When we say bees, 2 things which are a complete paradox Immediately come to our mind: “honey’ and “painful sting.” The first is that sweet liquid we all love, and later is that excruciating bite we all hate. But have you ever wondered where the bees responsible for these 2 things live?
Many believe honey bees live in the ground because bees are on the ground and sometimes even refuse to fly. But the reality is that bees live in many places but mostly in woodland areas.
Today we will be looking at everything honey bees: what they are, where they live, what they eat, and how they reproduce.
About Honey Bees
- Common name: Honey bees
- Order: Hymenoptera
- Family: Apidae
- Tribe: Apini
- Genus: Apis
- Species: mellifera
Honey bees are some of the most popular species of bees out of the many species there are, and this is basically because, unlike most others, they produce honey from the nectar and pollens that they feed on, and they also build large nests that are quite complex.
A. mellifera, the most common species of honey bees, has different strains, usually 0.5 inches long. They have 2 large compounds and 3 simple eyes, 2 very sensitive antennae that can detect an odor from afar.
Their bodies are usually divided into 3 sections: the head, the thorax or midsection, and the abdomen, and their color vary slightly depending on the strain, but the common color is golden-yellow and brown.
Honey bees have 2 sexes which are male and female; they also have 2 female castes:
1. The workers
These female honey bees do not attain sexual maturity and do not ever reproduce; they do most of the work in the colony, and chief amongst them is getting food for the colony. This caste of honey bees has stingers.
2. The Queen’s
These are female honey bees that reproduce for the colony, they have stingers and are usually bigger than the workers.
The males of the honey bee colonies, usually larger than the workers, are also known as drones, and you find them mostly during summer.
The Interesting Reproductive Story Of Honey Bees
“Captivating” is the best word to describe how life in the honey bee colonies is reproduced. The Virgin queen flies to the place where many drones are waiting for her, and she mates with several of them.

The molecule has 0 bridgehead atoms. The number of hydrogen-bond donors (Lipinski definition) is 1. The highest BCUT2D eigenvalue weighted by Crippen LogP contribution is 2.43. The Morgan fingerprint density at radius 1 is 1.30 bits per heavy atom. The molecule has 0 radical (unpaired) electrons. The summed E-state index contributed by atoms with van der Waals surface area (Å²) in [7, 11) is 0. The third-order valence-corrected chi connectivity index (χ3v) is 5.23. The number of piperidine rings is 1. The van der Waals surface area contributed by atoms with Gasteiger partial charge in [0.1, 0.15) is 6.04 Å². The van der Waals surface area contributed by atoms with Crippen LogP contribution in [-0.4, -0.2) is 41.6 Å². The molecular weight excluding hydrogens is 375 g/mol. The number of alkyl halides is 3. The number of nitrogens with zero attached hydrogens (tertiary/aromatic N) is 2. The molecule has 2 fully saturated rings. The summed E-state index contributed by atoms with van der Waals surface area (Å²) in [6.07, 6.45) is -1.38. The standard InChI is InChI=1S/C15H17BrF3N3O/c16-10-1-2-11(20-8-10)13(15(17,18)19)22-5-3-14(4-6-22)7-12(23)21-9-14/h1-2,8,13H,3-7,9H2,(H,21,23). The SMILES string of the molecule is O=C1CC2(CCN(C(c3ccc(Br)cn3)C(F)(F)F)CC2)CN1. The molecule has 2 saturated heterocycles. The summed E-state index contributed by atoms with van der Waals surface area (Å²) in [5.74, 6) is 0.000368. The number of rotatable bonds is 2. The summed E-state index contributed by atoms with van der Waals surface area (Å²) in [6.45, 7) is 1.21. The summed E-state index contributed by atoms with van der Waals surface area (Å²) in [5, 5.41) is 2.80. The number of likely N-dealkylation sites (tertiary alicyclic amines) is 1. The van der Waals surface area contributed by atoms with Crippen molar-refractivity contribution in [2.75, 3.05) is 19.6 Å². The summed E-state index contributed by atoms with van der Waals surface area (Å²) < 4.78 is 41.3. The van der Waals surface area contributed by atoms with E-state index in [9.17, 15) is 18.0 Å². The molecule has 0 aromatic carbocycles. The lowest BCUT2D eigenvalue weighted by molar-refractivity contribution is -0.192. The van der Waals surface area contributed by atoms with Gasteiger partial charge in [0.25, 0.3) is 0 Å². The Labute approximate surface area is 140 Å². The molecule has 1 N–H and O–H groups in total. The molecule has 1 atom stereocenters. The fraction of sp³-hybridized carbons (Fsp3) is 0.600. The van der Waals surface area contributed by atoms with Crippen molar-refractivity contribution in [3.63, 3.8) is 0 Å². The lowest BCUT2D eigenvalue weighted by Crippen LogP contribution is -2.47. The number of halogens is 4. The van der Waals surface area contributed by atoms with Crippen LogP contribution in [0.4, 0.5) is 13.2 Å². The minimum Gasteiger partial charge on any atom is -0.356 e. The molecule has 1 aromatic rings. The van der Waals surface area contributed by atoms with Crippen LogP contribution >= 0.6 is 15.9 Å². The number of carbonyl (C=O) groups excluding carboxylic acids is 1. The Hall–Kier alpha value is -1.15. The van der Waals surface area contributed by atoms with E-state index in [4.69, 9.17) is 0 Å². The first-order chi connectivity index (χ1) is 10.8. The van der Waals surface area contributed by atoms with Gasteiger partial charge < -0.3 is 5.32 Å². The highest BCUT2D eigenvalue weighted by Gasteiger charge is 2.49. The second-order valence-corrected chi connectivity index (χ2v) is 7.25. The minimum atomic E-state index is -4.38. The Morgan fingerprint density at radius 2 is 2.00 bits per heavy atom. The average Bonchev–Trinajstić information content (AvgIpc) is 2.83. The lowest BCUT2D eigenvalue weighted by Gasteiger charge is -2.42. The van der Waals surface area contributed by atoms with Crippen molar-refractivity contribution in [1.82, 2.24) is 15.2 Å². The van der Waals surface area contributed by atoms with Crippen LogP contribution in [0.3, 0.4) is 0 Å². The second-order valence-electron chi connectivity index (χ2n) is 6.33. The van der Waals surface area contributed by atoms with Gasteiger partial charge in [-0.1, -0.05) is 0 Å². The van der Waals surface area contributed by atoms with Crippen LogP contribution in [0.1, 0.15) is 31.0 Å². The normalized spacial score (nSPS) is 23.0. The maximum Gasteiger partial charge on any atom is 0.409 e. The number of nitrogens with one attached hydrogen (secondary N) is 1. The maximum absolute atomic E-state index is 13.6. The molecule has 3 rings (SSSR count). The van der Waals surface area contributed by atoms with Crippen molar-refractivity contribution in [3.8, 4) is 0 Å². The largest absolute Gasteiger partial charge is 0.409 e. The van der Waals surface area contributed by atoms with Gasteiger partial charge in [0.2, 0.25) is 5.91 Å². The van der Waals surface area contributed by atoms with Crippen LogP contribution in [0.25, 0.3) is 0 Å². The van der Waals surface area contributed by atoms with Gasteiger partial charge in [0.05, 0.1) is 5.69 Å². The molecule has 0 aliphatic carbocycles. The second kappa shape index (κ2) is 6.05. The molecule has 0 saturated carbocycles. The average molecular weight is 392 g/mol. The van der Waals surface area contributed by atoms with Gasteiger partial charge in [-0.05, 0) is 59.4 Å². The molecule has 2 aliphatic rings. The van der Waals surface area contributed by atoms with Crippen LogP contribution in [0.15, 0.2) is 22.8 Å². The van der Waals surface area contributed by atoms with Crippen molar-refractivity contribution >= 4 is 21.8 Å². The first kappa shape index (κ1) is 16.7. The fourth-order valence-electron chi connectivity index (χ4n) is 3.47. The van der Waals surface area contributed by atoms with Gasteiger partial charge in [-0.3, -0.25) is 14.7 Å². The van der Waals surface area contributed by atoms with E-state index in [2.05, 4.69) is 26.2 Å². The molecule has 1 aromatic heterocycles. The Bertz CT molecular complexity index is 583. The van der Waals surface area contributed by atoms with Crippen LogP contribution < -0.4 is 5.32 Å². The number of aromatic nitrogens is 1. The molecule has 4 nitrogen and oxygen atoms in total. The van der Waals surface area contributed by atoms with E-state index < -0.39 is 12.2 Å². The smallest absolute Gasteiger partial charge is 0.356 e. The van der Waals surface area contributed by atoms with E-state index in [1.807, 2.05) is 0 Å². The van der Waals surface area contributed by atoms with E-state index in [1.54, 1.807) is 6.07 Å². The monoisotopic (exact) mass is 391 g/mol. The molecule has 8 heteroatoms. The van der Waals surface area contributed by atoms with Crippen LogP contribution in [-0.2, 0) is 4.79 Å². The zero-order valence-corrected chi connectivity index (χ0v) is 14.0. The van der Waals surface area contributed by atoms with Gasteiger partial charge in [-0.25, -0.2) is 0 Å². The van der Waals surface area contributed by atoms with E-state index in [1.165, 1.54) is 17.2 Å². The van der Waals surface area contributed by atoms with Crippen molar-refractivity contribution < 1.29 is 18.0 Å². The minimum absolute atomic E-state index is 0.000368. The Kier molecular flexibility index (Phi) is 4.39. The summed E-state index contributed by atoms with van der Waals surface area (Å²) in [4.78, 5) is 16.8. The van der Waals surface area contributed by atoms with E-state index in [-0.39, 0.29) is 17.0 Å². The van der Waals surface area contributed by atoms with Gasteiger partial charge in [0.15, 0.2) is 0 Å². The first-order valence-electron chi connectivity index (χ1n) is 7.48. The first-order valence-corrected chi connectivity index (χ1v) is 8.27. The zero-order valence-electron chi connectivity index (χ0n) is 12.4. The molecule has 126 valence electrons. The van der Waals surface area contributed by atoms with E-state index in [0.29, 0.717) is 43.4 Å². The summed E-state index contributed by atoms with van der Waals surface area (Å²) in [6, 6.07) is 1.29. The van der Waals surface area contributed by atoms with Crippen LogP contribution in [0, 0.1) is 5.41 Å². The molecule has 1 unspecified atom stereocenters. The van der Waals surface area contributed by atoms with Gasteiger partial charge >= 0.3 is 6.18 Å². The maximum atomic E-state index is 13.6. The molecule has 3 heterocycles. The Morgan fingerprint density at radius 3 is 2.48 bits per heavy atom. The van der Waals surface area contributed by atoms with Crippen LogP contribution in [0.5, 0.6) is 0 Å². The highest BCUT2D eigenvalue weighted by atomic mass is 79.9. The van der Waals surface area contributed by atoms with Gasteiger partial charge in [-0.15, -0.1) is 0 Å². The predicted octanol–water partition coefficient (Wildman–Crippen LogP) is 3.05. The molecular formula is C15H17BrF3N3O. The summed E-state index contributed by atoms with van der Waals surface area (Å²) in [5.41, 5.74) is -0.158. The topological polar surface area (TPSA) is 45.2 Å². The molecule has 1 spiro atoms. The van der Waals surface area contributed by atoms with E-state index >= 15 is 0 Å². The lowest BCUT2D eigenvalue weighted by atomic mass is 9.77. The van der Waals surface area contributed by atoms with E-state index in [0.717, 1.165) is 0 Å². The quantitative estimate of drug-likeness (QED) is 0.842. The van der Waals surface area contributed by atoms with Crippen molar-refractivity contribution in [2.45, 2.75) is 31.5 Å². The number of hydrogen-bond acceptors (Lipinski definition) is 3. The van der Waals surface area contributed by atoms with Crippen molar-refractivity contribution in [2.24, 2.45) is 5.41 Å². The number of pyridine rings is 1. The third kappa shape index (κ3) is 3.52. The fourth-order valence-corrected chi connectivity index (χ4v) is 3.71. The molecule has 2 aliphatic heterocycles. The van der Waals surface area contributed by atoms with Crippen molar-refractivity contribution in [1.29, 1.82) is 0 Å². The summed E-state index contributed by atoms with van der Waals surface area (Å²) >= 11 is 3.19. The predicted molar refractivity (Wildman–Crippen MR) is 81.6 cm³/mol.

What happens is that the drone, in the mating process, mounts the virgin queen, and ejaculates the semen, but his reproductive part which is known as the endophallus, is ripped from his body, and then remains attached to the newly fertilized queen.
The drone, whose main purpose is to make the queen, is pushed out of the colony because his job is done, and eventually, it will die off.
These queen honey bees store the sperm in the spermatheca, which helps control how the eggs are fertilized. And she then lays the eggs (some of them are fertilized eggs, others are non-fertilized eggs).
The eggs that were not fertilized are the ones that become drones, while the fertilized ones become females.
Some of the fertilized eggs are deposited in the queen cell (the queen cells are larger vertical cells), and these are the ones that become the queen of the colony; when the eggs hatch, they are fed with royal jelly, which is produced by the salivary gland of the workers.
If any female is not fed with this royal jelly, they will grow to become workers. When there is no queen, or if the colony’s queen is weak in the swarming season, the workers will lay unfertilized eggs, and the eggs will watch and be one drone.
Do Honey Bees Live In The Ground
Most honey bees found in the wild don’t live in the ground; rather, they live in the holes of trees and rock crevices. Woodland areas are the main places where honey bees live. You will find them in places with lots of flowers and pollen grains on which they feed.
However, many species of bees live in the ground, where they make nests and live. These bees are referred to as best ground nestling and are usually solitary and live by themselves, unlike honey bees.
Examples of such bees include sweat bees, bumble bees, yellow jackets, digger bees, Mason bees, and the leaf cutter bees.
These bees are usually found around spring when they are building their nests. The nests are more like underground tunnels, usually in well-soils and a place with lots of morning light.
Honey Bees Species
- A. mellifera:
- A. florea, the dwarf honeybee, make their nests in trees and shrubs.
- A. andreniformis, the black dwarf honeybee: they live on trees.
- A. dorsata, the giant honeybee: they build large combs.